Extreme versus mainstream marketing: engaging consumers when the middle is melting
The middle is melting, writes Steve Sammartino, and with it the safety of middle of the road marketing.
This article originally appeared in The Versus Issue, our February/March issue of Marketing magazine.
The heavyweight champions of marketing have always played it straight down the middle. The invention of modern marketing as we know it was itself because the middle emerged. When people began gravitating to the cities at the dawn of the industrial era, a middle class emerged. Big cohorts of people emerged living in the same place, doing similar work, earning similar wages, experiencing industrialisation and the resulting consumption opportunities for the first time.
The bell-shaped normal curve was born and, inside it, lived average people, who developed a desire to consume average mass-produced stuff – but stuff they had never had before. The middle ground was where the game was won and lost. In the blink of an eye a new challenger has emerged for a shot at the title the mainstream has been holding for the best part of 150 years: the extreme. And this new player is decimating the former title-holder.
The middle is melting.
The reason the middle is melting is because finally everything else that didn’t live there has a chance at emerging and prospering. Low barriers to entry in every arena of business – from design to production to funding to distribution to promotion – has meant that the door has opened and anyone can play. This mainstream audience has fragmented into a zillion pieces where they’ll choose the extreme version of the past wherever it is presented to them and within their grasp.
The middle ground used to be a great risk-reducer for marketers. It was safe, expected and what people would buy into in a world where industrialisation made us more alike than we had ever been before. As marketers we created taste and we wanted a return on our investment in machinery, distribution and media – the best place to play was where everyone was.
Until it wasn’t.
The transition of the previously simple advertising industry is telling. Once upon a time the mainstream media was a simple allocation of resources: a tidy choice between TV, print, radio and outdoor – very cosy indeed.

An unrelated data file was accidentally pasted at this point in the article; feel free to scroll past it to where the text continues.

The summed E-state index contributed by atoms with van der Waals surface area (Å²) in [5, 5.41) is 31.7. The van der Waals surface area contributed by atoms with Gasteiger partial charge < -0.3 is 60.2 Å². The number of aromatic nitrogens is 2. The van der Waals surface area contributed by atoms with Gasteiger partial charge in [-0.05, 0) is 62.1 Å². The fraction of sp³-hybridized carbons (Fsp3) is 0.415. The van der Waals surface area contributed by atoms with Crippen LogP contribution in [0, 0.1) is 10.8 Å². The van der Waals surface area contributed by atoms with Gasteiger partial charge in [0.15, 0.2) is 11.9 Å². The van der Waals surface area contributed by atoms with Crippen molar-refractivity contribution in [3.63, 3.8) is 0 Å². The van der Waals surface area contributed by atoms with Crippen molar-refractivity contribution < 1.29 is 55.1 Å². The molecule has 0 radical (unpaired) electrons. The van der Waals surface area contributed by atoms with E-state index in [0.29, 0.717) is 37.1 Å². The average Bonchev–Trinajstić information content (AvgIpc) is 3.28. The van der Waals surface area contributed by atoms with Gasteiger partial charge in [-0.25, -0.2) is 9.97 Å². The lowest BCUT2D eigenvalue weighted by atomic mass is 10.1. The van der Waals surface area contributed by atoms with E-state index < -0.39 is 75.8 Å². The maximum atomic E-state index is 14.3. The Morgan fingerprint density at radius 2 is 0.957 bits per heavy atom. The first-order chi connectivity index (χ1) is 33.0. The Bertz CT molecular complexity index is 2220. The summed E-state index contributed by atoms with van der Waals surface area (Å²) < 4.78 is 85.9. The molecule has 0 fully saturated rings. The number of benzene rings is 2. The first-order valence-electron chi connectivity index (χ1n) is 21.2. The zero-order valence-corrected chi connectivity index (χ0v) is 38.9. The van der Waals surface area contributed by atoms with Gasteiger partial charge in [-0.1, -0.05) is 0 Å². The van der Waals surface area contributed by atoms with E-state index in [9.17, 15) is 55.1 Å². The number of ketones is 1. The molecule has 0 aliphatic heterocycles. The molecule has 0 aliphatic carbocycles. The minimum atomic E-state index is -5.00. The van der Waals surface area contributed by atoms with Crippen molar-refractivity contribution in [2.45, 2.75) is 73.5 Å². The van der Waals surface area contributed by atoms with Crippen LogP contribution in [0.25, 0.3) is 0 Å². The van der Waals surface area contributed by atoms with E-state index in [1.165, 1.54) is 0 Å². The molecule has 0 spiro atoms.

You bought the space and you’d be guaranteed a good share of attention. It made sense to make something for everyone when you were talking to everyone. Now going mainstream is a crapshoot, a spray and pray. We can choose from traditional media, social, programmatic, paying influencers, inbound, native advertising and anything else that flows across a screen or tracks a human.
Now let’s multiply that concept to all elements within the marketing mix – distribution, pricing, range and consumer behaviour are all exploding into extreme diversity – changing daily and hard to bundle into a clean marketing plan.
‘Information’ is a funny little thing. It doesn’t just inform us, it actually reshapes the physical world. What we know changes what we make and what we do. It changes what we buy and sell. New information is the preamble to shifting our physical existence. What we do and how we behave is therefore a function of what we know. When we see more possibilities, and those possibilities become cheaper, more affordable and more available, we fragment our choices, we splinter and the world becomes a more complex place.
This is true in all directions; we also seek the unaffordable, the unachievable and the unavailable – once we know it exists.
The great irony is that the complexity means the less we try to do the more chance we’ve got at cutting through and finding a success. Something for everyone is really something for no one. It’s no longer how many people or mainstream we can be, but how close to the edge we can get and this takes courage.